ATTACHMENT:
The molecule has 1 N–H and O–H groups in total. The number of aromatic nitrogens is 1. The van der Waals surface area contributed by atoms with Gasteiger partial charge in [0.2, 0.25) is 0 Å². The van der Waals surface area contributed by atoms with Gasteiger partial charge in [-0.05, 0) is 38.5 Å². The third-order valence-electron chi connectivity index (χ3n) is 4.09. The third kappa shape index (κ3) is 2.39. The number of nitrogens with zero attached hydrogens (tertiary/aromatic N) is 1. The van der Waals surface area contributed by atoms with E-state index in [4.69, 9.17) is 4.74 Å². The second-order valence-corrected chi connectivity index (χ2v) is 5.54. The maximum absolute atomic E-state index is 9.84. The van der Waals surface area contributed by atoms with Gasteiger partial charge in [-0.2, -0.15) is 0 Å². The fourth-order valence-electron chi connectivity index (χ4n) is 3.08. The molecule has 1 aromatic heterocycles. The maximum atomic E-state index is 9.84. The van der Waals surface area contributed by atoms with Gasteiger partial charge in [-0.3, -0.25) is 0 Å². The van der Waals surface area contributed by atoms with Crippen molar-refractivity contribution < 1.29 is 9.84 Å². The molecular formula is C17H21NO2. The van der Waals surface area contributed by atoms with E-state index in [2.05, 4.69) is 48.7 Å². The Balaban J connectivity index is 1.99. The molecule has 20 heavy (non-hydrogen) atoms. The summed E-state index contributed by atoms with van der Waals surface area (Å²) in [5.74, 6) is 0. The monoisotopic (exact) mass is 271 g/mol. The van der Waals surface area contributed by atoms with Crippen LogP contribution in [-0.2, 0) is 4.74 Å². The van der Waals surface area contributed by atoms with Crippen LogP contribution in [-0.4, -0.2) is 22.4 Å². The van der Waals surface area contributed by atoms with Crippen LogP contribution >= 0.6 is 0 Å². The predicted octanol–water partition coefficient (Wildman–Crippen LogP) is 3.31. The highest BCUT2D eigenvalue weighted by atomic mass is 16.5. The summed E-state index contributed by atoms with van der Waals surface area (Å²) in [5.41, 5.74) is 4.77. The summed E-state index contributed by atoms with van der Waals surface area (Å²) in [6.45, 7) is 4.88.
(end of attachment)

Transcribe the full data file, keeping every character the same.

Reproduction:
The molecule has 1 N–H and O–H groups in total. The number of aromatic nitrogens is 1. The van der Waals surface area contributed by atoms with Gasteiger partial charge in [0.2, 0.25) is 0 Å². The van der Waals surface area contributed by atoms with Gasteiger partial charge in [-0.05, 0) is 38.5 Å². The third-order valence-electron chi connectivity index (χ3n) is 4.09. The third kappa shape index (κ3) is 2.39. The number of nitrogens with zero attached hydrogens (tertiary/aromatic N) is 1. The van der Waals surface area contributed by atoms with E-state index in [4.69, 9.17) is 4.74 Å². The second-order valence-corrected chi connectivity index (χ2v) is 5.54. The maximum absolute atomic E-state index is 9.84. The van der Waals surface area contributed by atoms with Gasteiger partial charge in [-0.2, -0.15) is 0 Å². The fourth-order valence-electron chi connectivity index (χ4n) is 3.08. The molecule has 1 aromatic heterocycles. The maximum atomic E-state index is 9.84. The van der Waals surface area contributed by atoms with Gasteiger partial charge in [-0.3, -0.25) is 0 Å². The van der Waals surface area contributed by atoms with Crippen molar-refractivity contribution < 1.29 is 9.84 Å². The molecular formula is C17H21NO2. The van der Waals surface area contributed by atoms with E-state index in [2.05, 4.69) is 48.7 Å². The Balaban J connectivity index is 1.99. The molecule has 20 heavy (non-hydrogen) atoms. The summed E-state index contributed by atoms with van der Waals surface area (Å²) in [5.74, 6) is 0. The monoisotopic (exact) mass is 271 g/mol. The van der Waals surface area contributed by atoms with Crippen LogP contribution in [-0.2, 0) is 4.74 Å². The van der Waals surface area contributed by atoms with Crippen LogP contribution in [-0.4, -0.2) is 22.4 Å². The van der Waals surface area contributed by atoms with Crippen LogP contribution >= 0.6 is 0 Å². The predicted octanol–water partition coefficient (Wildman–Crippen LogP) is 3.31. The highest BCUT2D eigenvalue weighted by atomic mass is 16.5. The summed E-state index contributed by atoms with van der Waals surface area (Å²) in [5.41, 5.74) is 4.77. The summed E-state index contributed by atoms with van der Waals surface area (Å²) in [6.45, 7) is 4.88.